Hannah Roche (she / her)
I am a German – Irish designer, researcher and maker. Situated between the speculative and the strategic, I often explore the communication of complex ideas and possible futures. Working within multidisciplinary teams or with communities allows me to use a collective approach – whilst materiality and mapping are crucial in transforming my research and outputs from the theoretical to the tangible.
Thinking critically about the perspectives and perceptions we hold about the world around us is another important part of my practice. With a focus on social justice, environmental challenges and anthropocentrism, I find it critical that we offer up ways in which people can navigate the uncertainty of our world and its future. Though my work is not always solutions-oriented, it is intended to be provocative and educational, moving from fixing to caring, and story-telling to story-making.
Portrait taken by Lydia Stewart.
Urban Refuge: Extinction and Evolution in a Multispecies World explores the ways in which we inhabit our cities, and forecasts what a future Glasgow might look like. Focusing on our relationship with animals and plants, it re-evaluates anthropocentric dominance through policy, senseware, and mapping. The project centres around a speculative government Act, considering what might happen if Nature was granted constitutional rights in Scotland – and became a refuge for multispecies – in light of climate change and the ongoing sixth mass extinction.
“The fact is that no species has ever had such wholesale control over everything on earth, living or dead, as we now have. That lays upon us, whether we like it or not, an awesome responsibility. In our hands now lies not only our own future, but that of all other living creatures with whom we share the earth.”
David Attenborough, Life on Earth
Contrary to what biologists have long believed to be true, evolution can now be witnessed within our lifetime. The many adaptations of animals and plants in our cities, both physical and behavioural, should be a wake-up call to all of us. We must rethink our impact on this planet moving forward – not just for ourselves, but for the many other species who will continue to live on it.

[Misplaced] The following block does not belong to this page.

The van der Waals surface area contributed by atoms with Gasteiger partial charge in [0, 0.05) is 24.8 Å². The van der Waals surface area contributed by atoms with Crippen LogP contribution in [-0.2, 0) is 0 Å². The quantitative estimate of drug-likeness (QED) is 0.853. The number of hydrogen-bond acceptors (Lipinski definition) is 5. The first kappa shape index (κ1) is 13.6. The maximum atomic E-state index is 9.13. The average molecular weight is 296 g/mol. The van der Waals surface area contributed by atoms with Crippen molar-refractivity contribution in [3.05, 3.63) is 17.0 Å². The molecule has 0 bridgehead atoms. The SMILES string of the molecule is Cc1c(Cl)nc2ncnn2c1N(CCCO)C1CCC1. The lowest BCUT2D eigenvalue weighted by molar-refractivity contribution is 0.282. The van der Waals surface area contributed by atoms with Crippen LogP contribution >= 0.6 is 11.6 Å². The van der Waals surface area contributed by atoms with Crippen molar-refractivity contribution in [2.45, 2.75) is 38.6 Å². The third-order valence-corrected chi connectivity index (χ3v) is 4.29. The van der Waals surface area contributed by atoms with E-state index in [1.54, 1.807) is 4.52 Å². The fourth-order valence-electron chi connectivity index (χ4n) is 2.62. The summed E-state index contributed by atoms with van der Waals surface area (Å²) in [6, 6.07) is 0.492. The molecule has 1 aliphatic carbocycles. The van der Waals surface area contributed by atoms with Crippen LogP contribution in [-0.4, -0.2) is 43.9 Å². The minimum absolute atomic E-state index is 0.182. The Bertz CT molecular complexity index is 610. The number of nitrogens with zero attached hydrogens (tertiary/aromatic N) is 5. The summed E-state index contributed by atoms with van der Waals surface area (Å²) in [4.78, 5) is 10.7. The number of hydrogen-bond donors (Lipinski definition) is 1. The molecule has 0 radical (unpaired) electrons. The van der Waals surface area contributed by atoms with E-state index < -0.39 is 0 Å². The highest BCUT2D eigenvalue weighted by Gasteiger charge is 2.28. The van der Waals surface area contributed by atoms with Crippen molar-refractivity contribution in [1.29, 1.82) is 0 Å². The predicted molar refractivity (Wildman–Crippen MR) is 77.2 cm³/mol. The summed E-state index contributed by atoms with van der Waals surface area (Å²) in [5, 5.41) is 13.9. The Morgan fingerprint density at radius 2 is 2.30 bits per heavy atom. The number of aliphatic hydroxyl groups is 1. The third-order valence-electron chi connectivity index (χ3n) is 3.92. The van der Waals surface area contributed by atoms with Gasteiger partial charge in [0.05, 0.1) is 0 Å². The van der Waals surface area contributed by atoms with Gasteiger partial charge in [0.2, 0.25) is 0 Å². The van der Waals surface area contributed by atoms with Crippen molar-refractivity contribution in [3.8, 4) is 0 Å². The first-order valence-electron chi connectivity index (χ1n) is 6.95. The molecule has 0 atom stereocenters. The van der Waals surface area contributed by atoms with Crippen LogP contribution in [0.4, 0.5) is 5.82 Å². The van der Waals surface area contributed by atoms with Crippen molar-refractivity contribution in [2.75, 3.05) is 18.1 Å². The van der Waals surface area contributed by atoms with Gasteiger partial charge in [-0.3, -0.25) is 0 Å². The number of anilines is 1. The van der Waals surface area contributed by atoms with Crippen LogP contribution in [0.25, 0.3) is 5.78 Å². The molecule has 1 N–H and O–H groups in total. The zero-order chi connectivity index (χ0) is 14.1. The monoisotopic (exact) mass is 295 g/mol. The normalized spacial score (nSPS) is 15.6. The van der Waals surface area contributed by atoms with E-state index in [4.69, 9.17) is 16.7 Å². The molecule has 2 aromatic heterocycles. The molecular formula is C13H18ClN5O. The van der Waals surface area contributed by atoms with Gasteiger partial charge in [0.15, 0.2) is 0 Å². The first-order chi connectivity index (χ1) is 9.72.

Employing speculative design and systems thinking, Urban Refuge begins to explore this societal shift. Visualising the changes that Glasgow has undergone since the introduction of the fictional Multispecies Integration Act of 2030, it proposes how we might end up in this possible future. In 2040, a government-run website (MIM) is developed to calculate the likelihood of successful species integration, providing foresight. A collection of field guides consider that Glasgow will be home to hyperlocal, evolved species by 2070, whilst 2080 sees the 50th anniversary of the pivotal integration Act – imagining a period of reflection and celebration within the city. AI-generated quilts become heirlooms, capturing what the city looks, smells, and sounds like from another species’ perspective.
Ultimately, the project navigates the uncertainty of this hopeful, mutual coexistence, acknowledging the interconnectedness of our world. It challenges the deeply-seated, Western, modernist belief that humans are above nature – reflected in how we exclude or manage animals and plants in our spaces – determining what can and cannot exist. I challenge this separation, returning Homo sapiens to nature instead of them existing in precarious isolation.
Written thesis available upon request.